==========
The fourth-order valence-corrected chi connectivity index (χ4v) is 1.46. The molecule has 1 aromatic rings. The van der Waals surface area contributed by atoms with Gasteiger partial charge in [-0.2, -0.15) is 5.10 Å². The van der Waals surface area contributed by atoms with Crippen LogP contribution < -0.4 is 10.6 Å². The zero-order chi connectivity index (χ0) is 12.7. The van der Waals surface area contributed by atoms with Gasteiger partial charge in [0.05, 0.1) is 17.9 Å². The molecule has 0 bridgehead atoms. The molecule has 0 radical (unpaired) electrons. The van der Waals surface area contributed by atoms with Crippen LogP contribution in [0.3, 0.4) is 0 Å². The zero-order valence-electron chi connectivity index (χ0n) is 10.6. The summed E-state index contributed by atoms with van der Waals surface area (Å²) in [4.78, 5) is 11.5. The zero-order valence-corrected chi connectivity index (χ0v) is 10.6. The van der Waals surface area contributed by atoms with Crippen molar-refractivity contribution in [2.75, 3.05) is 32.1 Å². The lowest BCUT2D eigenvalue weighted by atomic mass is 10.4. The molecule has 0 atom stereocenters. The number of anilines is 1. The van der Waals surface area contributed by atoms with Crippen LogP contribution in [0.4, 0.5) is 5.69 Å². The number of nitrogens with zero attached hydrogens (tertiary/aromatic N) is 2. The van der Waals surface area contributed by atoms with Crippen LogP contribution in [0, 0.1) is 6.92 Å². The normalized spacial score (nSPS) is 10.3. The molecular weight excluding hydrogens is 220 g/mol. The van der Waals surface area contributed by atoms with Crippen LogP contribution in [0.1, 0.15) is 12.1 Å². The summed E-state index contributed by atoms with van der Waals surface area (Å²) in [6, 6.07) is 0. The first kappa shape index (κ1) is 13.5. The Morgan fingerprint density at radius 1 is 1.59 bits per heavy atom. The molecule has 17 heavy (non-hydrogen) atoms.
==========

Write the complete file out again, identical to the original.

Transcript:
The fourth-order valence-corrected chi connectivity index (χ4v) is 1.46. The molecule has 1 aromatic rings. The van der Waals surface area contributed by atoms with Gasteiger partial charge in [-0.2, -0.15) is 5.10 Å². The van der Waals surface area contributed by atoms with Crippen LogP contribution < -0.4 is 10.6 Å². The zero-order chi connectivity index (χ0) is 12.7. The van der Waals surface area contributed by atoms with Gasteiger partial charge in [0.05, 0.1) is 17.9 Å². The molecule has 0 bridgehead atoms. The molecule has 0 radical (unpaired) electrons. The van der Waals surface area contributed by atoms with Crippen LogP contribution in [0.3, 0.4) is 0 Å². The zero-order valence-electron chi connectivity index (χ0n) is 10.6. The summed E-state index contributed by atoms with van der Waals surface area (Å²) in [4.78, 5) is 11.5. The zero-order valence-corrected chi connectivity index (χ0v) is 10.6. The van der Waals surface area contributed by atoms with Crippen molar-refractivity contribution in [2.75, 3.05) is 32.1 Å². The lowest BCUT2D eigenvalue weighted by atomic mass is 10.4. The molecule has 0 atom stereocenters. The number of anilines is 1. The van der Waals surface area contributed by atoms with Crippen LogP contribution in [0.4, 0.5) is 5.69 Å². The number of nitrogens with zero attached hydrogens (tertiary/aromatic N) is 2. The van der Waals surface area contributed by atoms with Crippen LogP contribution in [0, 0.1) is 6.92 Å². The normalized spacial score (nSPS) is 10.3. The molecular weight excluding hydrogens is 220 g/mol. The van der Waals surface area contributed by atoms with Crippen LogP contribution in [0.1, 0.15) is 12.1 Å². The summed E-state index contributed by atoms with van der Waals surface area (Å²) in [6, 6.07) is 0. The first kappa shape index (κ1) is 13.5. The Morgan fingerprint density at radius 1 is 1.59 bits per heavy atom. The molecule has 17 heavy (non-hydrogen) atoms.